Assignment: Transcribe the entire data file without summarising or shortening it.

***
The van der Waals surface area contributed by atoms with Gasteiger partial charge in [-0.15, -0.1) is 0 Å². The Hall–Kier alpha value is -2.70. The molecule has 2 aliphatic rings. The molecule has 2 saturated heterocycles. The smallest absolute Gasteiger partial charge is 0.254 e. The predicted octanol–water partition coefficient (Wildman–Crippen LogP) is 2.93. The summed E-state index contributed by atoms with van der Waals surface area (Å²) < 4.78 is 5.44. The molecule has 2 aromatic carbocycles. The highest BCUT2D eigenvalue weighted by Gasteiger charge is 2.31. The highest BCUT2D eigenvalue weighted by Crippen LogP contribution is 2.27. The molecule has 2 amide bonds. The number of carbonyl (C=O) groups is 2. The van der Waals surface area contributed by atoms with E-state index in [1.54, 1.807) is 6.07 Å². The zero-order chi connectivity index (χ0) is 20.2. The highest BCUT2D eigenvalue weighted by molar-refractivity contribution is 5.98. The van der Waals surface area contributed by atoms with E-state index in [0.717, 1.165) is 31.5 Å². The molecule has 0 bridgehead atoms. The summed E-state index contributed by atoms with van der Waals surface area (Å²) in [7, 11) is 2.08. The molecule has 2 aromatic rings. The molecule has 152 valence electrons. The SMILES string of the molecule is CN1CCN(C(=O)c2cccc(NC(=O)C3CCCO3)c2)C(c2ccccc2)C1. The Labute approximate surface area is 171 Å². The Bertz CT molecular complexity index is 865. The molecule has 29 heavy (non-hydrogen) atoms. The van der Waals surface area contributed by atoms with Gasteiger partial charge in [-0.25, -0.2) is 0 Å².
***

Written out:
The van der Waals surface area contributed by atoms with Gasteiger partial charge in [-0.15, -0.1) is 0 Å². The Hall–Kier alpha value is -2.70. The molecule has 2 aliphatic rings. The molecule has 2 saturated heterocycles. The smallest absolute Gasteiger partial charge is 0.254 e. The predicted octanol–water partition coefficient (Wildman–Crippen LogP) is 2.93. The summed E-state index contributed by atoms with van der Waals surface area (Å²) < 4.78 is 5.44. The molecule has 2 aromatic carbocycles. The highest BCUT2D eigenvalue weighted by Gasteiger charge is 2.31. The highest BCUT2D eigenvalue weighted by Crippen LogP contribution is 2.27. The molecule has 2 amide bonds. The number of carbonyl (C=O) groups is 2. The van der Waals surface area contributed by atoms with E-state index in [1.54, 1.807) is 6.07 Å². The zero-order chi connectivity index (χ0) is 20.2. The highest BCUT2D eigenvalue weighted by molar-refractivity contribution is 5.98. The van der Waals surface area contributed by atoms with E-state index in [0.717, 1.165) is 31.5 Å². The molecule has 0 bridgehead atoms. The summed E-state index contributed by atoms with van der Waals surface area (Å²) in [7, 11) is 2.08. The molecule has 2 aromatic rings. The molecule has 152 valence electrons. The SMILES string of the molecule is CN1CCN(C(=O)c2cccc(NC(=O)C3CCCO3)c2)C(c2ccccc2)C1. The Labute approximate surface area is 171 Å². The Bertz CT molecular complexity index is 865. The molecule has 29 heavy (non-hydrogen) atoms. The van der Waals surface area contributed by atoms with Gasteiger partial charge in [-0.25, -0.2) is 0 Å².